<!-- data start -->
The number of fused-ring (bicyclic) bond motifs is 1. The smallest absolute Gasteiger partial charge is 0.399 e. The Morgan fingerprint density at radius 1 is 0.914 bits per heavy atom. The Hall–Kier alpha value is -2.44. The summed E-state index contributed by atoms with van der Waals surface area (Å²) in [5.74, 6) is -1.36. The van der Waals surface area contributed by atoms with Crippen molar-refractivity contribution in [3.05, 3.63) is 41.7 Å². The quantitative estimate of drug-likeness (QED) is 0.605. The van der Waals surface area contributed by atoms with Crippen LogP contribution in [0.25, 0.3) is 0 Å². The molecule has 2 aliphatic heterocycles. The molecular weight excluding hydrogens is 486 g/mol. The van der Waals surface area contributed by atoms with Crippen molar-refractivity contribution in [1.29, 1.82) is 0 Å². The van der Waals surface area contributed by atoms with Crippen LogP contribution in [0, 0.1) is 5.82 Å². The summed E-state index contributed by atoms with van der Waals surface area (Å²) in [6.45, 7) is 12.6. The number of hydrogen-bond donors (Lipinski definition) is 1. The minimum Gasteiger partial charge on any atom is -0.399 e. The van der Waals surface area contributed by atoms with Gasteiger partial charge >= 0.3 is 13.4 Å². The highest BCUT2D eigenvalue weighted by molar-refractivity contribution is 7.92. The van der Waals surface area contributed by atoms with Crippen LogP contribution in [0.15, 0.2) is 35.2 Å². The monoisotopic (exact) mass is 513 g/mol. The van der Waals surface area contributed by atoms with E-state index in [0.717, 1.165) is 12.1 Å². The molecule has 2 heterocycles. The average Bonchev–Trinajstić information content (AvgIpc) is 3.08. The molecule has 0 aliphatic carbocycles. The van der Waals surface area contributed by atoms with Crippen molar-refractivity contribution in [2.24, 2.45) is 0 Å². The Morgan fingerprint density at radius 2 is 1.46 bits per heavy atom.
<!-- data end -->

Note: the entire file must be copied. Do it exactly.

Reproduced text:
The number of fused-ring (bicyclic) bond motifs is 1. The smallest absolute Gasteiger partial charge is 0.399 e. The Morgan fingerprint density at radius 1 is 0.914 bits per heavy atom. The Hall–Kier alpha value is -2.44. The summed E-state index contributed by atoms with van der Waals surface area (Å²) in [5.74, 6) is -1.36. The van der Waals surface area contributed by atoms with Crippen molar-refractivity contribution in [3.05, 3.63) is 41.7 Å². The quantitative estimate of drug-likeness (QED) is 0.605. The van der Waals surface area contributed by atoms with Crippen LogP contribution in [0.25, 0.3) is 0 Å². The molecule has 2 aliphatic heterocycles. The molecular weight excluding hydrogens is 486 g/mol. The van der Waals surface area contributed by atoms with Crippen molar-refractivity contribution in [1.29, 1.82) is 0 Å². The van der Waals surface area contributed by atoms with Crippen LogP contribution in [0, 0.1) is 5.82 Å². The summed E-state index contributed by atoms with van der Waals surface area (Å²) in [6.45, 7) is 12.6. The number of hydrogen-bond donors (Lipinski definition) is 1. The minimum Gasteiger partial charge on any atom is -0.399 e. The van der Waals surface area contributed by atoms with Gasteiger partial charge >= 0.3 is 13.4 Å². The highest BCUT2D eigenvalue weighted by molar-refractivity contribution is 7.92. The van der Waals surface area contributed by atoms with Crippen LogP contribution in [0.15, 0.2) is 35.2 Å². The monoisotopic (exact) mass is 513 g/mol. The van der Waals surface area contributed by atoms with E-state index in [0.717, 1.165) is 12.1 Å². The molecule has 2 heterocycles. The average Bonchev–Trinajstić information content (AvgIpc) is 3.08. The molecule has 0 aliphatic carbocycles. The van der Waals surface area contributed by atoms with Crippen molar-refractivity contribution in [2.24, 2.45) is 0 Å². The Morgan fingerprint density at radius 2 is 1.46 bits per heavy atom.